Content » Vol 97, Issue 3

Short communication

PD-1 Antibody-induced Guillain-Barré Syndrome in a Patient with Metastatic Melanoma

Roland Schneiderbauer1#, Malessa Schneiderbauer2#, Wolfgang Wick2, Alexander H. Enk1, Holger A. Haenssle1 and Jessica C. Hassel1

1Department of Dermatology and National Center for Tumor Diseases, University of Heidelberg, Im Neuenheimer Feld 440, DE-69120 Heidelberg, 2Depart-ment of Neurology, University Hospital Heidelberg, Heidelberg, Germany. E-mail:

#These authors contributed equally to this work and should be considered co-first authors.

Accepted Oct 12, 2016; Epub ahead of print Oct 14, 2016


Guillain-Barré syndrome (GBS) presents as acute inflammatory demyelinating polyneuropathy, which leads to rapid-onset muscle weakness classically caused by immune-mediated damage to the peripheral nervous system.

We report here a case of GBS occurring during treat-ment with nivolumab. Nivolumab is a fully human IgG4 programmed death 1 (PD-1) immune-checkpoint-inhibitor antibody that selectively blocks the interaction of the PD-1 receptor with its 2 known programmed death ligands, PD-L1 and PD-L2. Nivolumab can thereby restore anticancer immune responses by abrogating PD-1 pathway-mediated T-cell inhibition (1).  In addition, we discuss possible underlying disease mechanisms and treatment options.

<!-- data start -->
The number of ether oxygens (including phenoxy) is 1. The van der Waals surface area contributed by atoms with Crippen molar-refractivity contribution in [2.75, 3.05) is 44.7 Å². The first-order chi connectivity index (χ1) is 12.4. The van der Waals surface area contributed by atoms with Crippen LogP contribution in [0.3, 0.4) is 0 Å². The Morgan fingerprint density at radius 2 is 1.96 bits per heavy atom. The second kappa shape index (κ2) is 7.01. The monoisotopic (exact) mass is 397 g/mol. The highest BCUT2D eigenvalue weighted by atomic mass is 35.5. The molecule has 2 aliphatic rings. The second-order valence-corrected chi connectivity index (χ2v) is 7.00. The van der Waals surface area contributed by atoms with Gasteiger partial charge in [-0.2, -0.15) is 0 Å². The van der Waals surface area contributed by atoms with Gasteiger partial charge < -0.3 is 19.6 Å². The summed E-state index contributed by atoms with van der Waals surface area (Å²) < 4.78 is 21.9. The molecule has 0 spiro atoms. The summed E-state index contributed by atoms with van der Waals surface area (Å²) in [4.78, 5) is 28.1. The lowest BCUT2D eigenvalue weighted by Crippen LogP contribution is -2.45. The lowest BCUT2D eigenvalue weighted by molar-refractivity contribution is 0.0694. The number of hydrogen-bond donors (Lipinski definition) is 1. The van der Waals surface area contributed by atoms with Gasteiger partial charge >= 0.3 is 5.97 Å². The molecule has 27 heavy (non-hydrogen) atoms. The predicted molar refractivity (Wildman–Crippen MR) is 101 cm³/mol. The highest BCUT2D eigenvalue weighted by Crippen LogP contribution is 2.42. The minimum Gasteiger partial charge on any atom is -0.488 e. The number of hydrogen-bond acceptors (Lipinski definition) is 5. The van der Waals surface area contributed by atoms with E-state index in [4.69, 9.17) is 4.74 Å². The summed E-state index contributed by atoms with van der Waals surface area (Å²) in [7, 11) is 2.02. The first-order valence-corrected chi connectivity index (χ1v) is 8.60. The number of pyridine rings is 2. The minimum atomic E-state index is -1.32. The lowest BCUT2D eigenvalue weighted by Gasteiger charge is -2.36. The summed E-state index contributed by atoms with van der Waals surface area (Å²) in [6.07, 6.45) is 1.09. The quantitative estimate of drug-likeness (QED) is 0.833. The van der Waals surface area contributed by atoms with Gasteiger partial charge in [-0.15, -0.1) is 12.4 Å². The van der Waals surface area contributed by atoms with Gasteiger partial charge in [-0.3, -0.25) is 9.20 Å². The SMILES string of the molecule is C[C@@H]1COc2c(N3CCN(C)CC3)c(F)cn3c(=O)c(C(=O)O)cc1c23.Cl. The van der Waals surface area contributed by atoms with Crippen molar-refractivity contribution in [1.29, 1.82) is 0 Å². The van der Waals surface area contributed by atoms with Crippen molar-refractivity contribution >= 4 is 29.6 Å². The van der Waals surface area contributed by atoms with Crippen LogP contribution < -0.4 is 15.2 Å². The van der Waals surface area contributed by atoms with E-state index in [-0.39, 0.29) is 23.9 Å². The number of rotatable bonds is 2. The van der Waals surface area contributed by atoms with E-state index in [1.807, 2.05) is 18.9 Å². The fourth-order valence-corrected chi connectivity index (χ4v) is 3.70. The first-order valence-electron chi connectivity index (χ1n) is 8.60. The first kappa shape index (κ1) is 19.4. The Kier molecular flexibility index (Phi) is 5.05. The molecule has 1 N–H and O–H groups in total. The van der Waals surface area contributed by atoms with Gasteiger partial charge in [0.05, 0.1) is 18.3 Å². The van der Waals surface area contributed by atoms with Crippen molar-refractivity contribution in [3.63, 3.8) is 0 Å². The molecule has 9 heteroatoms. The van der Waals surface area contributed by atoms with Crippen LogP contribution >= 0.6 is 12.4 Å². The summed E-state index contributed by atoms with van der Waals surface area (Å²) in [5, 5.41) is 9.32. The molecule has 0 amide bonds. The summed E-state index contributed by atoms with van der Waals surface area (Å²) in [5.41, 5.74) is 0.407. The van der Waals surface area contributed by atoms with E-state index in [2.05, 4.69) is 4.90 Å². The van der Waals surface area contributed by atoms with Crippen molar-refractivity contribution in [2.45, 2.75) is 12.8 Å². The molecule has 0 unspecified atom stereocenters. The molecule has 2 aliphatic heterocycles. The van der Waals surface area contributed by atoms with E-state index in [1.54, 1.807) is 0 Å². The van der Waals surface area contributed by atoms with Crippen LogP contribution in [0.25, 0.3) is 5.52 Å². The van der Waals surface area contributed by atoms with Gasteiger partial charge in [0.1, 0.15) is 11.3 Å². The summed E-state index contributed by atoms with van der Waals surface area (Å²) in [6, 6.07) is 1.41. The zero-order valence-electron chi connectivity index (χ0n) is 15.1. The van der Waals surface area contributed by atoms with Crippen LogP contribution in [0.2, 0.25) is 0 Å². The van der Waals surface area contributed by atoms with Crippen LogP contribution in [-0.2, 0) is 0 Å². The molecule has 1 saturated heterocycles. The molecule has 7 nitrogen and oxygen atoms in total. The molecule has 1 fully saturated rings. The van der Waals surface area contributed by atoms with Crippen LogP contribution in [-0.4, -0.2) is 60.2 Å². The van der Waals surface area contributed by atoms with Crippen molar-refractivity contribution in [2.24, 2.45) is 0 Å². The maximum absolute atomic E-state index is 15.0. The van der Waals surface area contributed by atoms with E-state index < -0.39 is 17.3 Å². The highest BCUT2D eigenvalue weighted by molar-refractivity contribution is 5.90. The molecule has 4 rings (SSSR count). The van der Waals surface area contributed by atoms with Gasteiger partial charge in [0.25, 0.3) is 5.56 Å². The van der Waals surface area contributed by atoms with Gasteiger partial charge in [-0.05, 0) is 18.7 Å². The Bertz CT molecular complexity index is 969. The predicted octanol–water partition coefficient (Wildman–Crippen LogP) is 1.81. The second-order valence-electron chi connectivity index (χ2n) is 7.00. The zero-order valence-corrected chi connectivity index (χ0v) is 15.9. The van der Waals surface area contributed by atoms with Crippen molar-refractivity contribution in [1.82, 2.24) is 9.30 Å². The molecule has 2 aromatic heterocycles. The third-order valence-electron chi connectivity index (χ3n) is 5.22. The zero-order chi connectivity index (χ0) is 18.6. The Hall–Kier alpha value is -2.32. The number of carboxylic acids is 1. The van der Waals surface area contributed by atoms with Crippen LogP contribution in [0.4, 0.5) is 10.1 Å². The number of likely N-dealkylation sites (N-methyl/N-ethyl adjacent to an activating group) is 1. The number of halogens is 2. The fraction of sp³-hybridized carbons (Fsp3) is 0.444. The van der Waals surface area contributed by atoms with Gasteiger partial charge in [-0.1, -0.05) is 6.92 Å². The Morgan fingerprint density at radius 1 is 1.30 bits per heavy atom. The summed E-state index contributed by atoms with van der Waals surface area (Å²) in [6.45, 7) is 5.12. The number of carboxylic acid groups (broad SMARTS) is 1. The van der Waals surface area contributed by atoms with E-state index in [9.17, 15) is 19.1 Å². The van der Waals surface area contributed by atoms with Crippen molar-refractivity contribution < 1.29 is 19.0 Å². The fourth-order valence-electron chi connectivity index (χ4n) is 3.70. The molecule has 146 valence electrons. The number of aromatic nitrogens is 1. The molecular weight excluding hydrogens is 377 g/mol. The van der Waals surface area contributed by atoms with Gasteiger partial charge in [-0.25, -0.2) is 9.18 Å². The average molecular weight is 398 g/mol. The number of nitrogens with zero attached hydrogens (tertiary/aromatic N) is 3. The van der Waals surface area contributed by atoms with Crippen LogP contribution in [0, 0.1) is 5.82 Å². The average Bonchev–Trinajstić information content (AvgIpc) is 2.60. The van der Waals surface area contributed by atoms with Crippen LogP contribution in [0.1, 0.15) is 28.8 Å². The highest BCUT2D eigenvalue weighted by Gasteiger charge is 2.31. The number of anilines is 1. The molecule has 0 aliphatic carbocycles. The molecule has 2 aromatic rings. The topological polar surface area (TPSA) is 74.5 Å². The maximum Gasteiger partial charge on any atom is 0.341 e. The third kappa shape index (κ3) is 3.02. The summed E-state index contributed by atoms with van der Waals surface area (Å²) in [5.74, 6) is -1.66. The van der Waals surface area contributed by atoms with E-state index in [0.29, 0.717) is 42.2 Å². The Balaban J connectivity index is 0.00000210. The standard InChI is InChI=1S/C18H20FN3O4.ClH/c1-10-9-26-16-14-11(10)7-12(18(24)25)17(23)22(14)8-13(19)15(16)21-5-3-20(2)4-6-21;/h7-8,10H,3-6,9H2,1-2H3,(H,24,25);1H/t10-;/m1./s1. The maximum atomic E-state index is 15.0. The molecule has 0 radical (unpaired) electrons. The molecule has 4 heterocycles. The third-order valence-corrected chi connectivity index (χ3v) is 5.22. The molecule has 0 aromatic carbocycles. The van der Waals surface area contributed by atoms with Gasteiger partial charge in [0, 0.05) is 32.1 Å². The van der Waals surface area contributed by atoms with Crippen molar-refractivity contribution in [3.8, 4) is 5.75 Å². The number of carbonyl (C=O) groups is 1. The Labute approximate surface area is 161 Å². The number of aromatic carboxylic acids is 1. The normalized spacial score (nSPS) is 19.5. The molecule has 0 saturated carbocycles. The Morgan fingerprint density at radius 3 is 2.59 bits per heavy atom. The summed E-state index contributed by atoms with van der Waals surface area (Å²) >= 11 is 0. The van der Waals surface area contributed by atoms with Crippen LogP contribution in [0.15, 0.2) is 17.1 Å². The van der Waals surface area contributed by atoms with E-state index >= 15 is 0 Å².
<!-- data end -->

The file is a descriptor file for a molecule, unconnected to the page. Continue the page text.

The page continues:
A 51-year-old man was diagnosed with nodular melanoma with a tumour thickness of 2 mm on the right cheek and 2 positive cervical sentinel lymph nodes. After a neck dissection revealing one additional metastatic lymph node he received adjuvant treatment with high-dose intravenous interferon (IFN)-α 2b (20 mU/m2/day for 1 month, followed by 10 mU/m2 3 times/week subcutaneously). After 6 months treatment was discontinued because a submental lymph node metastasis occurred on the right side, which was excised. Two months later the patient developed distant metastases in the lung and liver (Fig. S1a), the latter being histologically confirmed by a liver biopsy. The BRAF, NRAS and C-kit mutation status were wild-type. We included the patient in a double-blind, randomized phase III study in which nivolumab was tested against dacarbazine. Staging procedures after 3 months of treatment showed “stable disease” (Fig. S1b) with a decrease in the sum of target lesions of 30% (RECIST 1.1) and treatment was continued. While on treatment, S100 and LDH decreased from the initial 0.833 to 0.057 µg/l, and from 279 to 194 U/l, respectively.